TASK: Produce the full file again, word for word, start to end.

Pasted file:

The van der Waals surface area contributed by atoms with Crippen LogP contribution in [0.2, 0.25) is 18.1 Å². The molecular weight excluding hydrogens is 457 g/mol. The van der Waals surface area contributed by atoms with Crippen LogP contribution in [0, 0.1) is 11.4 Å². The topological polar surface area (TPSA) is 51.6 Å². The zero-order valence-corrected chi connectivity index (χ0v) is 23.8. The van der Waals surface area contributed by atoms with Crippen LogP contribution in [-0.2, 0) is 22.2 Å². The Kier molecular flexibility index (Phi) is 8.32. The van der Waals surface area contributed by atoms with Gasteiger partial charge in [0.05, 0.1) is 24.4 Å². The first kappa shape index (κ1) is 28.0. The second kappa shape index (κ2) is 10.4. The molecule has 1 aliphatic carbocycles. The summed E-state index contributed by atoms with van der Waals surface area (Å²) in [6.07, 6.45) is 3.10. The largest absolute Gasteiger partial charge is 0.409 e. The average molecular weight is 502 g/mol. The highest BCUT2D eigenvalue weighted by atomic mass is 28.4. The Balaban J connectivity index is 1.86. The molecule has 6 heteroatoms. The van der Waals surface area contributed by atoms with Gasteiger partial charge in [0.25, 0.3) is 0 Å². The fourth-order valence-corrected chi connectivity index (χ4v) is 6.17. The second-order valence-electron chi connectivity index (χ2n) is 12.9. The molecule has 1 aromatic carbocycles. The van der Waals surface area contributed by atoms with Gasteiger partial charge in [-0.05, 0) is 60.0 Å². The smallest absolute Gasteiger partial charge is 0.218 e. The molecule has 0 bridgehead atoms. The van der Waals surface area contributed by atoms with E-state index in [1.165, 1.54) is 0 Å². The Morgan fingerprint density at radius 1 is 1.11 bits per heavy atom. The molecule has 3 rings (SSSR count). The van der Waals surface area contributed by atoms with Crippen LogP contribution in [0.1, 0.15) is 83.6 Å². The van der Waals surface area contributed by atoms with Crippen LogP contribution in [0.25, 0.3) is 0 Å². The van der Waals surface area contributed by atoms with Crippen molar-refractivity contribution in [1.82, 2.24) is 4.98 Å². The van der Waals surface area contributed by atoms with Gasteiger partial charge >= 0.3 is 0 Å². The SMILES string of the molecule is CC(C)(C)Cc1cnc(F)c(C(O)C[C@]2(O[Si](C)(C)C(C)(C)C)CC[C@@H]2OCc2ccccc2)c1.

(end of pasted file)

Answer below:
The van der Waals surface area contributed by atoms with Crippen LogP contribution in [0.2, 0.25) is 18.1 Å². The molecular weight excluding hydrogens is 457 g/mol. The van der Waals surface area contributed by atoms with Crippen LogP contribution in [0, 0.1) is 11.4 Å². The topological polar surface area (TPSA) is 51.6 Å². The zero-order valence-corrected chi connectivity index (χ0v) is 23.8. The van der Waals surface area contributed by atoms with Crippen LogP contribution in [-0.2, 0) is 22.2 Å². The Kier molecular flexibility index (Phi) is 8.32. The van der Waals surface area contributed by atoms with Gasteiger partial charge in [0.05, 0.1) is 24.4 Å². The first kappa shape index (κ1) is 28.0. The second kappa shape index (κ2) is 10.4. The molecule has 1 aliphatic carbocycles. The summed E-state index contributed by atoms with van der Waals surface area (Å²) in [6.07, 6.45) is 3.10. The largest absolute Gasteiger partial charge is 0.409 e. The average molecular weight is 502 g/mol. The highest BCUT2D eigenvalue weighted by atomic mass is 28.4. The Balaban J connectivity index is 1.86. The molecule has 6 heteroatoms. The van der Waals surface area contributed by atoms with Gasteiger partial charge in [0.25, 0.3) is 0 Å². The fourth-order valence-corrected chi connectivity index (χ4v) is 6.17. The second-order valence-electron chi connectivity index (χ2n) is 12.9. The molecule has 1 aromatic carbocycles. The van der Waals surface area contributed by atoms with Gasteiger partial charge in [-0.05, 0) is 60.0 Å². The smallest absolute Gasteiger partial charge is 0.218 e. The molecule has 0 bridgehead atoms. The van der Waals surface area contributed by atoms with E-state index in [1.165, 1.54) is 0 Å². The Morgan fingerprint density at radius 1 is 1.11 bits per heavy atom. The molecule has 3 rings (SSSR count). The van der Waals surface area contributed by atoms with Crippen LogP contribution in [0.1, 0.15) is 83.6 Å². The van der Waals surface area contributed by atoms with Crippen LogP contribution in [0.25, 0.3) is 0 Å². The van der Waals surface area contributed by atoms with Crippen molar-refractivity contribution in [1.82, 2.24) is 4.98 Å². The van der Waals surface area contributed by atoms with Gasteiger partial charge >= 0.3 is 0 Å². The SMILES string of the molecule is CC(C)(C)Cc1cnc(F)c(C(O)C[C@]2(O[Si](C)(C)C(C)(C)C)CC[C@@H]2OCc2ccccc2)c1.